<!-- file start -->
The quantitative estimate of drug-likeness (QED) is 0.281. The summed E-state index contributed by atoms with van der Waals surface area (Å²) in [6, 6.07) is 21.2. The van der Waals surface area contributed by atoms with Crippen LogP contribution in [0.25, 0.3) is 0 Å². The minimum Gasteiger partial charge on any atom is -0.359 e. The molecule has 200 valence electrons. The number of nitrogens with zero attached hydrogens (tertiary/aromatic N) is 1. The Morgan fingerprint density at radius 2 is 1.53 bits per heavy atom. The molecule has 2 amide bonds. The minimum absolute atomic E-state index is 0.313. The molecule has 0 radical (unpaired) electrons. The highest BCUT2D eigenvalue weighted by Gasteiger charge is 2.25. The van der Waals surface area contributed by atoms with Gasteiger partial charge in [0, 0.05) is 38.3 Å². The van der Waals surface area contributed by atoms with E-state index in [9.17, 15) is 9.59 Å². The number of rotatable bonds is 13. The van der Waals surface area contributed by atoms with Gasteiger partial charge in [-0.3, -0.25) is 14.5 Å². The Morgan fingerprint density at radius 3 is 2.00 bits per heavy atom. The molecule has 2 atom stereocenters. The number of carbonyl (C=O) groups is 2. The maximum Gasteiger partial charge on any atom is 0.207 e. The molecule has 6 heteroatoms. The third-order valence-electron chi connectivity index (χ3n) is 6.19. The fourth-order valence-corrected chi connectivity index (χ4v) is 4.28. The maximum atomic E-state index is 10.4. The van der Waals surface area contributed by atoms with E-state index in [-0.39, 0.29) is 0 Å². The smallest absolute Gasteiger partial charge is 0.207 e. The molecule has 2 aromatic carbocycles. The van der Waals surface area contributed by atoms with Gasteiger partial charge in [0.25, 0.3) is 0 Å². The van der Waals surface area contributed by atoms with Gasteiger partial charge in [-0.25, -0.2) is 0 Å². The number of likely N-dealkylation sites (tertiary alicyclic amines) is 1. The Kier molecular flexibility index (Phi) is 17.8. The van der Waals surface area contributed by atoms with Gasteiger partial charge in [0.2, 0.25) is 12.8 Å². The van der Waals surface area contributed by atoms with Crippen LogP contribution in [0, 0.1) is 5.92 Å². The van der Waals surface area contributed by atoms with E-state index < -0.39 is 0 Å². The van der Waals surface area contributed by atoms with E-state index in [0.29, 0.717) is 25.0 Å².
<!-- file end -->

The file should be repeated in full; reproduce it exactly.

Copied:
The quantitative estimate of drug-likeness (QED) is 0.281. The summed E-state index contributed by atoms with van der Waals surface area (Å²) in [6, 6.07) is 21.2. The van der Waals surface area contributed by atoms with Crippen LogP contribution in [0.25, 0.3) is 0 Å². The minimum Gasteiger partial charge on any atom is -0.359 e. The molecule has 200 valence electrons. The number of nitrogens with zero attached hydrogens (tertiary/aromatic N) is 1. The Morgan fingerprint density at radius 2 is 1.53 bits per heavy atom. The molecule has 2 amide bonds. The minimum absolute atomic E-state index is 0.313. The molecule has 0 radical (unpaired) electrons. The highest BCUT2D eigenvalue weighted by Gasteiger charge is 2.25. The van der Waals surface area contributed by atoms with Gasteiger partial charge in [0, 0.05) is 38.3 Å². The van der Waals surface area contributed by atoms with E-state index in [9.17, 15) is 9.59 Å². The number of rotatable bonds is 13. The van der Waals surface area contributed by atoms with Gasteiger partial charge in [-0.3, -0.25) is 14.5 Å². The Morgan fingerprint density at radius 3 is 2.00 bits per heavy atom. The molecule has 2 atom stereocenters. The number of carbonyl (C=O) groups is 2. The maximum Gasteiger partial charge on any atom is 0.207 e. The molecule has 6 heteroatoms. The third-order valence-electron chi connectivity index (χ3n) is 6.19. The fourth-order valence-corrected chi connectivity index (χ4v) is 4.28. The maximum atomic E-state index is 10.4. The van der Waals surface area contributed by atoms with E-state index in [-0.39, 0.29) is 0 Å². The smallest absolute Gasteiger partial charge is 0.207 e. The molecule has 2 aromatic carbocycles. The van der Waals surface area contributed by atoms with Gasteiger partial charge in [0.25, 0.3) is 0 Å². The van der Waals surface area contributed by atoms with Gasteiger partial charge in [-0.25, -0.2) is 0 Å². The number of likely N-dealkylation sites (tertiary alicyclic amines) is 1. The Kier molecular flexibility index (Phi) is 17.8. The van der Waals surface area contributed by atoms with Gasteiger partial charge in [0.2, 0.25) is 12.8 Å². The van der Waals surface area contributed by atoms with Crippen LogP contribution in [0, 0.1) is 5.92 Å². The van der Waals surface area contributed by atoms with E-state index < -0.39 is 0 Å². The van der Waals surface area contributed by atoms with E-state index in [0.29, 0.717) is 25.0 Å².